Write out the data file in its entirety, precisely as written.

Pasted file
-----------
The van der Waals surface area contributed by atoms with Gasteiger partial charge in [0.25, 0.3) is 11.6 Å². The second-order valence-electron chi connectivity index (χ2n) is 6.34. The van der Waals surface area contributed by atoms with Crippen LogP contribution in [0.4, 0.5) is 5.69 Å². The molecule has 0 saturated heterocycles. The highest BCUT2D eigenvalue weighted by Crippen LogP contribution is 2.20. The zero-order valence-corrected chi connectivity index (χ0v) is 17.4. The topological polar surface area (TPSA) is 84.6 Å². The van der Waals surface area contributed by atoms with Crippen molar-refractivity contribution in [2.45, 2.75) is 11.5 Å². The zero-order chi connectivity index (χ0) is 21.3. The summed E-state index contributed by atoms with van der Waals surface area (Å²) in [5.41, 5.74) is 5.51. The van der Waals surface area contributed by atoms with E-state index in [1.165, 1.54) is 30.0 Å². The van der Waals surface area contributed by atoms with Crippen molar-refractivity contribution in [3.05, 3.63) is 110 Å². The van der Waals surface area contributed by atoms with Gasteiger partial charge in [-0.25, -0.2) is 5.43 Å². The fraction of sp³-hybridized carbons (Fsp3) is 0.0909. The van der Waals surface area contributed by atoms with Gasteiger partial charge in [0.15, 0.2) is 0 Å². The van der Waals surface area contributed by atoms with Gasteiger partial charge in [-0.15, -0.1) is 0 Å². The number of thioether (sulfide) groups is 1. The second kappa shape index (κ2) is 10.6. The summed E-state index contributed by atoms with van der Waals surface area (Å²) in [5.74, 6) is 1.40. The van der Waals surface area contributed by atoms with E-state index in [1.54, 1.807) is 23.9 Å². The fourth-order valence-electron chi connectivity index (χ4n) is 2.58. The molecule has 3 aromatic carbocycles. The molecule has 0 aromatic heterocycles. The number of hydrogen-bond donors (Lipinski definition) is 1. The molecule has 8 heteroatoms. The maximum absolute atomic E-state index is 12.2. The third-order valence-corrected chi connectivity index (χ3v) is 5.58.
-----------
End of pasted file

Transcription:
The van der Waals surface area contributed by atoms with Gasteiger partial charge in [0.25, 0.3) is 11.6 Å². The second-order valence-electron chi connectivity index (χ2n) is 6.34. The van der Waals surface area contributed by atoms with Crippen LogP contribution in [0.4, 0.5) is 5.69 Å². The molecule has 0 saturated heterocycles. The highest BCUT2D eigenvalue weighted by Crippen LogP contribution is 2.20. The zero-order valence-corrected chi connectivity index (χ0v) is 17.4. The topological polar surface area (TPSA) is 84.6 Å². The van der Waals surface area contributed by atoms with Crippen molar-refractivity contribution in [2.45, 2.75) is 11.5 Å². The zero-order chi connectivity index (χ0) is 21.3. The summed E-state index contributed by atoms with van der Waals surface area (Å²) in [5.41, 5.74) is 5.51. The van der Waals surface area contributed by atoms with E-state index in [1.165, 1.54) is 30.0 Å². The van der Waals surface area contributed by atoms with Crippen molar-refractivity contribution in [3.05, 3.63) is 110 Å². The van der Waals surface area contributed by atoms with Gasteiger partial charge in [-0.25, -0.2) is 5.43 Å². The fraction of sp³-hybridized carbons (Fsp3) is 0.0909. The van der Waals surface area contributed by atoms with Gasteiger partial charge in [0.15, 0.2) is 0 Å². The van der Waals surface area contributed by atoms with Gasteiger partial charge in [-0.15, -0.1) is 0 Å². The number of thioether (sulfide) groups is 1. The second kappa shape index (κ2) is 10.6. The summed E-state index contributed by atoms with van der Waals surface area (Å²) in [5.74, 6) is 1.40. The van der Waals surface area contributed by atoms with E-state index in [1.54, 1.807) is 23.9 Å². The fourth-order valence-electron chi connectivity index (χ4n) is 2.58. The molecule has 3 aromatic carbocycles. The molecule has 0 aromatic heterocycles. The number of hydrogen-bond donors (Lipinski definition) is 1. The molecule has 8 heteroatoms. The maximum absolute atomic E-state index is 12.2. The third-order valence-corrected chi connectivity index (χ3v) is 5.58.